There are 3 categories: oriental; tribal; and for troupes of up to 6 dancers.  And after the competition everyone can celebrate a day filled with fabulousness at the after show party. 

Full details and an entry form can be downloaded from Borders Arabic Dance.

This will be an amazing day of dance, fun and prizes and I hope to see you there!

Monday, 21 January 2013

8 Belly Dance Gig Bag Essentials

I confess to being a secret fan of Gilded Serpent's online Gig Bag Check videos.  I so love nosing through the belongings of belly dance royalty and wannabes.  
Gig Bag Essentials
In the absence of a touring Lynette Serpent, I thought it might be interesting to share some of the things that I like to have with me when I'm performing.  So here is my pick of 8 gig bag essentials:
  1. Nude ballet shoes.  Although I generally prefer dancing barefoot whenever possible I carry these with me everywhere I go as dodgy floors can appear in all sorts of venue, whether carpeted stages, nightclub dance floors, or uneven concrete...   
  2. Mirror.  A small freestanding mirror is brilliant if there isn't a handy one at the venue or for occassions when there are other performers vying for the only one there.  Mine is an aluminium foldaway from Muji - it's big enough to see my whole face and with a bit of fidgeting, I can even check to see if all the bits of costume are where they should be. 
  3. Leg warmers.  I'm very attached to mine as I like to keep heat in my muscles just before running on stage - essential when performing in a Scottish winter.  However this does mean I have a bad habit of leaving an unsightly heap of discarded belongings in the most convenient back stage area (next door bar, ladies loos, DJ booth...)
  4. Cover up.  Essential for keeping your costume hidden, and generally keeping warm (do you see a theme emerging here..?) My favourite is a galabeya I bought in Egypt that my dressmaker Wendy converted to front fastening by sewing on a line of duvet poppers.  It's so simple and great for a quick change without risk of disturbing hair and makeup.  
  5. Flip flops.  More footwear essentials, these are great for pottering round back stage and pretty silver sandals looks so much nicer poking out the bottom of your costume than clumpy boots or trainers.  And no chance of leaving any sock marks either... 
  6. Eyelashes.  An artist from another performance style once commented how surprised she was when she saw a dancer performing at a party who just wore ordinary every day make up along with her professional costume.  Once you get the hang of them, I definitely think that falsies make a huge difference to your overall impression. 
  7. Assorted pouches and bags.  I always use a variety of these to keep all the bits together.  There are ones that are see-through for jewellery and accessories and I love those canvas/jute reusable shopping bags are fantastic for keeping each entire outfit together - I avoid storing dance costumes in plastic and this also a good system to deploy for costume changes. 
  8. Business cards.  I have these close to hand, especially if I have just come off stage, important for generating new leads and leaving a more lasting impression.  
Safely stowed shinies
What are your must have gig bag essentials?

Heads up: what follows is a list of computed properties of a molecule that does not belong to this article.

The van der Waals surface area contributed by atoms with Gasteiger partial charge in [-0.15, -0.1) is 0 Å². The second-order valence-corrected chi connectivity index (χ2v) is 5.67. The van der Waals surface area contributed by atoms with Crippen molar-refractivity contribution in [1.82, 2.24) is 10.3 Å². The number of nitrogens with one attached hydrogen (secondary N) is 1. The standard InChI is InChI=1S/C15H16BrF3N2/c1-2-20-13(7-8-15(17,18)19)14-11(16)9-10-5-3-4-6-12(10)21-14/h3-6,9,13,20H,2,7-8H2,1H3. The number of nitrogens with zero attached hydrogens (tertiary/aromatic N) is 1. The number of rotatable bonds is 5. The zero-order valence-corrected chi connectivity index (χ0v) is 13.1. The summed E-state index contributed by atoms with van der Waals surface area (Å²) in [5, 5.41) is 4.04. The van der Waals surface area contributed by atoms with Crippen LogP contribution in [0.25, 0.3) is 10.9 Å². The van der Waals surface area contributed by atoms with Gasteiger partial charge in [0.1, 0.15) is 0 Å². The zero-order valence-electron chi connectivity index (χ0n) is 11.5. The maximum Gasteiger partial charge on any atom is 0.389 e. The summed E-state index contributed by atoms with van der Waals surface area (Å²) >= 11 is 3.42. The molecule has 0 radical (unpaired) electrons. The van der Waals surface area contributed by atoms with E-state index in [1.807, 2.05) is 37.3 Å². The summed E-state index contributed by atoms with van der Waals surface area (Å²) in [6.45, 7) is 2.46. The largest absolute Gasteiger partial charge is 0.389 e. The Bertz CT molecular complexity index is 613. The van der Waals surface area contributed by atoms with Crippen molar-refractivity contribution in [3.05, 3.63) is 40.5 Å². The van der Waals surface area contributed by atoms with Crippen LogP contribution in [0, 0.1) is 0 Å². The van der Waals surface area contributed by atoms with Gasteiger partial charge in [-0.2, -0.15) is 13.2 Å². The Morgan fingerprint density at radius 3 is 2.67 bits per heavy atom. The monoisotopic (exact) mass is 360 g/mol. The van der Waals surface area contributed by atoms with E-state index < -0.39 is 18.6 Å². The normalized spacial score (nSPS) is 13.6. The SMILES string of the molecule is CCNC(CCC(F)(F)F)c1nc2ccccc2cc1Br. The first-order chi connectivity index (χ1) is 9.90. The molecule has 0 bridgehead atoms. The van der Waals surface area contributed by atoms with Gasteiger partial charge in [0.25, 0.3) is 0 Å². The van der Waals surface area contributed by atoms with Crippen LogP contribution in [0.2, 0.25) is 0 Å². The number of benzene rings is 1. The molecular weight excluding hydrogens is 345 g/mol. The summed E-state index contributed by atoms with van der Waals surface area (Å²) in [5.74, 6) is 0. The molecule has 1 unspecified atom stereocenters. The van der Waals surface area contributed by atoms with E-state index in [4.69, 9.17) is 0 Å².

Sunday, 13 January 2013

More dancing with the Baladi Blues Ensemble

I want to share some good news about another fabulous event being organised by NADA with the Baladi Blues Ensemble.

It's on Saturday 16 February 2013 in Lancashire and the day features dance and music workshops, the NADA AGM, and a fabulous evening show with performances and a chance for everyone to boogie with the band.  The event features dance teacher Claire Novis (from the JWAAD belly dance school) and Guy Schalom - the fabulous tabla player and band leader - will also be teaching and of course leading the band.  Some of my all time favourite traditional Egyptian style musicians will be there including legendary accordion player Sheik Taha and the wonderful singer and oud player Abdel Salam Kheir.  There will also be lots of lovely guest dancers, and oh yes, I'll be performing too!

Guy Schalom by James Campbell

Claire Novis

Thanks to NADA's support, this event is amazing value for both NADA members and non-members alike.  And if you're not taking part in the workshop, you can still come along to enjoy the show.  Anyone who was at the NADA/Baladi Blues event I hosted in Edinburgh last year will know how great this group are.  And if you haven't heard them yet, what are you waiting for?

The event is taking place at the Ellel Village Hall, Galgate, Lancaster, LA2 0LQ.  The first workshop starts at 1:30pm and the evening show starts at 7:30pm (with doors from 7.00pm).  Oh, and for dancers staying for the whole day, you can even book a special 'dancer's tea'! 

For all the information, packages and bookings go to Desna Dances.

I hope to see you there, and for anyone coming along who also follows my blog please do come and say hello!

Monday, 7 January 2013

Fabric Shopping in London

On a recent trip to London, I went to Goldhawk Road in Shepherd's Bush in search of interesting fabric for new costumes.  It's a great place to buy material, with shop after shop offering a huge range to suit any budget. 

Goldhawk Road
I was on a quest for something stretchy, okay to sew and flattering.  I was also interested in finding something versatile, with resulting makes that could sit somewhere between classwear and performance.  My other requirements were to avoid plain colours, velvet - which doesn't tend to stay put while dancing, and to avoid anything too shiny - which is less flattering on curves.  This spec wasn't initially easy to fulfill, but after a couple of hours of rummaging I bought several metres of lycra and stretch fabric ranging from £3 to £4 per metre.

Here are the results of my haul:

Starry night

Psychedelic blue

Touch of pink

Midnight lace
What's your verdict?

Update 25/2/13: read my follow up post with photos of the Baladi dress made from the 'stary night' lycra.